artist with a reinforced conviction and confidence in her own ideas. – Sam Pryce


Thom Yorke new album Anima
XL

22. Thom Yorke – ANIMA

In a 2019 interview, Stephen Colbert asked Thom Yorke how it felt to have been right about the general direction of the world for all these years. Indeed, it does feel like the Yorke worldview has never been more in lockstep with the zeitgeist than now, which is what makes ANIMA his most urgent and complete solo work to date. Coming off the back of his acclaimed score for Luca Guadagnino’s Suspiria, ANIMA deals with the curse of the internal monologue, that immutable stream of information that keeps you dialed in at all times. The music this time around twinkles as much as it jerks; too often Yorke has lapsed into self-defeating academic forensics with his experimentations with electronica, but here he finds multi-layered, rippling beauty and creeping, incessant menace in equal measure, both unignorably affecting. – Max Pilley


Aesop Rock Tobacco new album Malibu Ken
Rhymesayers

21. Malibu Ken – Malibu Ken

Like something Aesop Rock notices with puzzlement on the body-horror canvas of his face on “Tuesday,” I’m not really sure what the fuck this album is. But I’m pretty pleased that it exists. In a rare choice for this stage of his career, Aes cedes production duties to Tobacco (of Black Moth Super Rainbow), who comes up with these buzzing-synth nightmares that are as dissonant as they are intriguing. This allows him to focus fully on rhymes, which, for all their sometimes stomach-turning grossness, are clearly well-considered and intricate. In many ways, I feel like Malibu Ken is an album about depression—a topic that’s always engaged Aes, most intensely on the underrated grief-fueled Skelethon—but it sounds and feels artistically engaged in an exciting way. – Liam Green


Big Brave A Gaze Among Them review Album of the Week
Southern Lord

20. Big|Brave – A Gaze Among Them

When our editor-in-chief placed this record at the very top of best metal records of the year, it was greeted as a pleasant but acceptable surprise. In truth, when I listen to it personally, it still chokes me up and, if no one else is around, all asleep in their beds, I often find myself crying at my desk to it. Their songs, deep walls of roiling drones and punctuating compelling drums, sprawl out like a roadmap of the subconscious, spilling shapeless color and emotional swirl without regard to structure or reason. The vocals are often unintelligible, the riffs and playing sounding like a war between drone metal stalwarts Sunn O))) and a post-metal group like Sumac, but the internal emotional thematic core of navigating the world as a non-white, non-male body in a world dominated by those forces keeps a tight leash on what emotional colors make it to the canvas. The result is a record that bristles not just with profound pain but also the trembling human core within it, fixating neither on the noble humanity of the sufferer or the wickedness of that sorrow but the uncomfortable cohabitation of the two with each other. – Langdon Hickman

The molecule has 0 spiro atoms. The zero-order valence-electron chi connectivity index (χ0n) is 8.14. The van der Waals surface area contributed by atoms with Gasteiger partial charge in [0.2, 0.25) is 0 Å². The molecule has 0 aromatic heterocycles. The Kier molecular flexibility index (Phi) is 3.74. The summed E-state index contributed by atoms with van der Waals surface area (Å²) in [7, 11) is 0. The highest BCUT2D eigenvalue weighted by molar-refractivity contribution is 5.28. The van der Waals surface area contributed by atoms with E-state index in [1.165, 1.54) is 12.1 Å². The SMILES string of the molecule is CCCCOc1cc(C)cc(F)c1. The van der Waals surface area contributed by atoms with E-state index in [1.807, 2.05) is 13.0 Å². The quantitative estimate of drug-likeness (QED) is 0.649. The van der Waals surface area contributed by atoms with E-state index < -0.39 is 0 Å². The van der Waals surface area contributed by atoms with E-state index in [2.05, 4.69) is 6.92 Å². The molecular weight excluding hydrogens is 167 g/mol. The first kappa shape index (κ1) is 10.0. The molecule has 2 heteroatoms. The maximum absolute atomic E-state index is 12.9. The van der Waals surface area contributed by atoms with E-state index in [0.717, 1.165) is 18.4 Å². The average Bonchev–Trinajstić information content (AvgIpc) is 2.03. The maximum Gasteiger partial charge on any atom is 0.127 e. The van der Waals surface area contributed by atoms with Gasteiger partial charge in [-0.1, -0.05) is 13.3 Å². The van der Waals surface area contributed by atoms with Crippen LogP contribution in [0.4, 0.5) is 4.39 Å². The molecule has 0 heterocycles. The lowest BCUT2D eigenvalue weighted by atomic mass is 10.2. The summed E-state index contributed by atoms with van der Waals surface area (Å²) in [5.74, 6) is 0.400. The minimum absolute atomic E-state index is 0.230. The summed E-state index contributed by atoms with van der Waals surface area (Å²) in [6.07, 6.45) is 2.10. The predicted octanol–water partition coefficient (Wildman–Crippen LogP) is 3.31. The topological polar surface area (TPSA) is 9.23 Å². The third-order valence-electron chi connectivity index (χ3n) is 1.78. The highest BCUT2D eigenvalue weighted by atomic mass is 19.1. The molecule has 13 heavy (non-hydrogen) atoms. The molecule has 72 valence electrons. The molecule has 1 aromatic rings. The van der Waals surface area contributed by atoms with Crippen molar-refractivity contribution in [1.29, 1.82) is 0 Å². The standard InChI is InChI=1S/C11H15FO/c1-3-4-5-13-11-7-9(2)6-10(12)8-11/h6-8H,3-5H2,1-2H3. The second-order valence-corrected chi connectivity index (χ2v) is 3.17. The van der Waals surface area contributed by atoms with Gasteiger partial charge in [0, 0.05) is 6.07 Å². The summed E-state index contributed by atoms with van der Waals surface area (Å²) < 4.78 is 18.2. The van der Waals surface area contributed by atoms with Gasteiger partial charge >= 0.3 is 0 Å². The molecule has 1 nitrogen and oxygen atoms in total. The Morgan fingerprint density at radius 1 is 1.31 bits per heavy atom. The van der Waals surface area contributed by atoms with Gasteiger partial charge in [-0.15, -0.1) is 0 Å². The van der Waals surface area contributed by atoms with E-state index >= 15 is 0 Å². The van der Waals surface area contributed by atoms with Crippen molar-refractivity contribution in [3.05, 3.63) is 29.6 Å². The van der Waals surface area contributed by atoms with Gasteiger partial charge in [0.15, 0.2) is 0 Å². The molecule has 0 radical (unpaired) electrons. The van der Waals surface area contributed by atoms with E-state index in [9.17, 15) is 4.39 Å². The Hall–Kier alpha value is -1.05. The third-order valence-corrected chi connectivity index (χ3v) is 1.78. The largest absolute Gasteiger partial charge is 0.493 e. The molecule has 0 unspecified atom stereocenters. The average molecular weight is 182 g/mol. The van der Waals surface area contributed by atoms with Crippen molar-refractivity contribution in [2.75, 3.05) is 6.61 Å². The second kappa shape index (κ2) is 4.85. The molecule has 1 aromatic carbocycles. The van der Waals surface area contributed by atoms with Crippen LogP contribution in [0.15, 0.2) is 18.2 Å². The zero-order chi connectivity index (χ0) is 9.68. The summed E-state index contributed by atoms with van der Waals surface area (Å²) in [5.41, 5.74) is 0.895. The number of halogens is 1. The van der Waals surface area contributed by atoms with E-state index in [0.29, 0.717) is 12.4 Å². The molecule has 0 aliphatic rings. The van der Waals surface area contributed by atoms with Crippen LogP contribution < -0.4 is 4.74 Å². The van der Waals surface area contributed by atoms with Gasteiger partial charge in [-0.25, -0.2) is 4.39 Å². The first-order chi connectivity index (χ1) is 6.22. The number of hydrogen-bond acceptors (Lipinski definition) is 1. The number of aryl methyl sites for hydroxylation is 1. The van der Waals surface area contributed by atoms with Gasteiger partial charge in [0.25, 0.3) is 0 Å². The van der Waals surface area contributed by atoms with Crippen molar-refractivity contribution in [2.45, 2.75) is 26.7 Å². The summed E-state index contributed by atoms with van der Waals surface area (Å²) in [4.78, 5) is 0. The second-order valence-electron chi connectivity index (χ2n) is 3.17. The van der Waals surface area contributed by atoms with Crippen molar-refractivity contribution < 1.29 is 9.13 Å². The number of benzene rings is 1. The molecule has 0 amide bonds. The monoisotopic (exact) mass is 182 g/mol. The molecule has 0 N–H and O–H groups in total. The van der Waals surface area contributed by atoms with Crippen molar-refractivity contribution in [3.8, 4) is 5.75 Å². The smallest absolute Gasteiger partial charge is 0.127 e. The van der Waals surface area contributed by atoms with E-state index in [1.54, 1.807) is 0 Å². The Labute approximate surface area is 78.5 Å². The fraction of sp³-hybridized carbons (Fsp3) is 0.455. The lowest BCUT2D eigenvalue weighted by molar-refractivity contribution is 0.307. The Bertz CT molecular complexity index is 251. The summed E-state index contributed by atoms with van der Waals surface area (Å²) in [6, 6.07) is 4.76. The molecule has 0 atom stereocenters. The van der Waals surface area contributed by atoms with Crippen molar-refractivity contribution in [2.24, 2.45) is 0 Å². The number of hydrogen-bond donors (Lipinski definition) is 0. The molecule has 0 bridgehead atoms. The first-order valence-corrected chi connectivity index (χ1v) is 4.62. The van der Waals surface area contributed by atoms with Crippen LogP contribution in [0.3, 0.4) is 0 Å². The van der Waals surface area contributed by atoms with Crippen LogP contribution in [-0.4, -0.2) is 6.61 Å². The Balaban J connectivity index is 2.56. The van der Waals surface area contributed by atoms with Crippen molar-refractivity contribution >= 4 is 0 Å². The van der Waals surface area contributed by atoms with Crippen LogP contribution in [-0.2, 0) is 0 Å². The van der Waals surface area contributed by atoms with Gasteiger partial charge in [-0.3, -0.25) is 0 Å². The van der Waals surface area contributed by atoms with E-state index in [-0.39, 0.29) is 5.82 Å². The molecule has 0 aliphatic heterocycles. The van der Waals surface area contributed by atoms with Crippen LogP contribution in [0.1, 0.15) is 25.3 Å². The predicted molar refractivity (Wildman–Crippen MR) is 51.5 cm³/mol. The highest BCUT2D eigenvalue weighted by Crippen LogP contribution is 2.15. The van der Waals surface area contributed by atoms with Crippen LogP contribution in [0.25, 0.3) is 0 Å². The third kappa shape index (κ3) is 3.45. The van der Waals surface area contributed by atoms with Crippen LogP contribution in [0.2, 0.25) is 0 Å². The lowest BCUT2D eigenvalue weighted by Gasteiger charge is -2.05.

Purple Mountains new album 2019
Drag City

19. Purple Mountains – Purple Mountains

When David Berman took his life in August, America fell silent. For music fans of a certain age, Berman’s work with the Silver Jews is a rite of passage—his back-to back streak of magnum opuses (1996’s The Natural Bridge and 1998’s American Water) created a highly specific strand of American music that borrowed equally from traditional country music as it did shambolic noise of ‘80s college rock; for poetry fans of all ages, Berman’s lyricism (along with his lone and staggering 1999 poetry collection Actual Air) is unabashedly singular and American. After calling it quits with the Jews in 2009, Berman returned after a decade-long hiatus, shacked up in Chicago’s mindless winter and recorded a damn-near perfect comeback record under the moniker Purple Mountains (aided by members of Woods). The result of Purple Mountains, in retrospect, is a masterful suicide note, but that doesn’t take away from the mastery of the album—every song, from the opener, “That’s Just the Way That I Feel,” to other highlights such as “Margaritas at the Mall,” “Snow is Falling in Manhattan,” and “Maybe I’m the Only One For Me,” are perfect slices of music—the result of a diet which consisted of Johnny Paycheck and poets Wallace Stevens, Frank Stanford, and James Tate. We will never get to hear David Berman again, or see what other work he might have had cooking up, but to leave on the note of Purple Mountains is a masterful stroke, solidifying Berman as a maverick of American music. – Timothy Michalik


Sub Pop
Sub Pop

18. clipping. – There Existed An Addiction to Blood